Does Hard Incompatibilism Really Abolish ‘Right’ and ‘Wrong’? Some Thoughts in Response to Larry Alexander
6 Pages Posted: 16 Mar 2017
Date Written: March 14, 2017
In a challenge to recent writings of Derk Pereboom and Gregg Caruso, Larry Alexander makes the following claim: If one accepts the Pereboom-Caruso “hard incompatibilist” view of choice, which regards blame and retributive punishment as morally unjustified because free will is an illusion, then “normativity completely disappears.” In making this claim, Professor Alexander appears to hold that the moral distinction between right and wrong conduct (“normativity”) cannot effectively exist unless those who do wrong “deserve” to receive blame and punishment in response to their misbehavior. This is not, however, necessarily so.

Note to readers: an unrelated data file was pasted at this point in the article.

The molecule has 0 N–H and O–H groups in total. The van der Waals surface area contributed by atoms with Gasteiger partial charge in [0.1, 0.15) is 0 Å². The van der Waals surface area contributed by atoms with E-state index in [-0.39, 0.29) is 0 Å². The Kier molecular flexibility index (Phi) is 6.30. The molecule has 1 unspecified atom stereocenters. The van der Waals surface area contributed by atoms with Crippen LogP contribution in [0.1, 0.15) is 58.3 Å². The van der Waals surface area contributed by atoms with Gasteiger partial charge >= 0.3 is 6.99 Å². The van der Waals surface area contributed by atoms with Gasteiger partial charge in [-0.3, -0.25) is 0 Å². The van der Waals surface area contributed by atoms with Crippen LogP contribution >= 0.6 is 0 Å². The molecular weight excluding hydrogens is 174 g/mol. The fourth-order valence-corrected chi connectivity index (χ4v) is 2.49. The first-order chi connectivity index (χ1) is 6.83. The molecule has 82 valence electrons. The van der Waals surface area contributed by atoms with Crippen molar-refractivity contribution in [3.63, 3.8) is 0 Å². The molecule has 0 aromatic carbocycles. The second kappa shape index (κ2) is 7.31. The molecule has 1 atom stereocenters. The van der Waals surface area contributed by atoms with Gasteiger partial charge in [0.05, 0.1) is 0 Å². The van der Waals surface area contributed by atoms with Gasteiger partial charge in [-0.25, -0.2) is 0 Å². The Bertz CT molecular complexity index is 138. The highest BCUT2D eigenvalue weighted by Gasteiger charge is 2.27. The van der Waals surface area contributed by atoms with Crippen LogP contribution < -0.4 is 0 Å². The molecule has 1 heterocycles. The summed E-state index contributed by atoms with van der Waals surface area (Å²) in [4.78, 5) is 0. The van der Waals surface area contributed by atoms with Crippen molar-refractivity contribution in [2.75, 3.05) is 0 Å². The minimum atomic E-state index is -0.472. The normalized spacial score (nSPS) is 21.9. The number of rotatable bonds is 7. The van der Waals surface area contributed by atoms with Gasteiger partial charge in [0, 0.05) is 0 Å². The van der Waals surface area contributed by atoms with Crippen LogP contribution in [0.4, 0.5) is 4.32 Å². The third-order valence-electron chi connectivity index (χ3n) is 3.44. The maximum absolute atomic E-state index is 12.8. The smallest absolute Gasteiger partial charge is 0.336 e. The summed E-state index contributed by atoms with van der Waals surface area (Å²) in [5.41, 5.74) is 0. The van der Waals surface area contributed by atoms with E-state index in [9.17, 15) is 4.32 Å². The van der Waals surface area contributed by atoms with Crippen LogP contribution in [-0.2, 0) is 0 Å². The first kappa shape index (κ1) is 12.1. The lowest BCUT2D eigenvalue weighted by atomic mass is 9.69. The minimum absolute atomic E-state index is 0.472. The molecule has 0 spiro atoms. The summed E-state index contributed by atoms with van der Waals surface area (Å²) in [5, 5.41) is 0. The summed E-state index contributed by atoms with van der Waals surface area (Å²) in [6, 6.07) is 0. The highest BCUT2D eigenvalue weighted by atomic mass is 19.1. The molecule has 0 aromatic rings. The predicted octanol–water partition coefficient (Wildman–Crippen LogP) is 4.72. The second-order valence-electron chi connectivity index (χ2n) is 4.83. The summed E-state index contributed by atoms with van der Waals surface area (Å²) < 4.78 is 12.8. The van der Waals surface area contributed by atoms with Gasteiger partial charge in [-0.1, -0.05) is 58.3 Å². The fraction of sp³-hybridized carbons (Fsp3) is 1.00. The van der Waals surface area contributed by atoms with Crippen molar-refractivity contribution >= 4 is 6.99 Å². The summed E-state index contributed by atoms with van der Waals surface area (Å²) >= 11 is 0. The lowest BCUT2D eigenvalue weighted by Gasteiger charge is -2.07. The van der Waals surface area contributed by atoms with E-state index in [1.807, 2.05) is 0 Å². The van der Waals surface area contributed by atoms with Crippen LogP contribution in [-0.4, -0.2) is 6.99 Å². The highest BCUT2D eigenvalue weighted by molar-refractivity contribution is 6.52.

It is not our feelings of blame or urges to punish that give rise to the differing moral qualities or properties (good/bad, right/wrong) that we perceive in different kinds of conduct. The concept of “wrongful conduct” seems to imply, rather, that right and wrong are perceptible qualities or properties of conduct in much the same way that colors and shapes are perceptible qualities or properties of physical objects. These moral qualities or properties of conduct must have a different and independent foundation (e.g., consequentialist or deontological); otherwise moral probity would be little more than an expression of aversion to undesirable personal consequences. As long as the normative qualities or properties of conduct (good or bad, right or wrong) are perceptible and have a foundation independent of negative reactive attitudes and fears of punishment, they can be as firmly entrenched, well expressed and (as far as we know) efficacious in a hard incompatibilist world as they would be in a world with free will.
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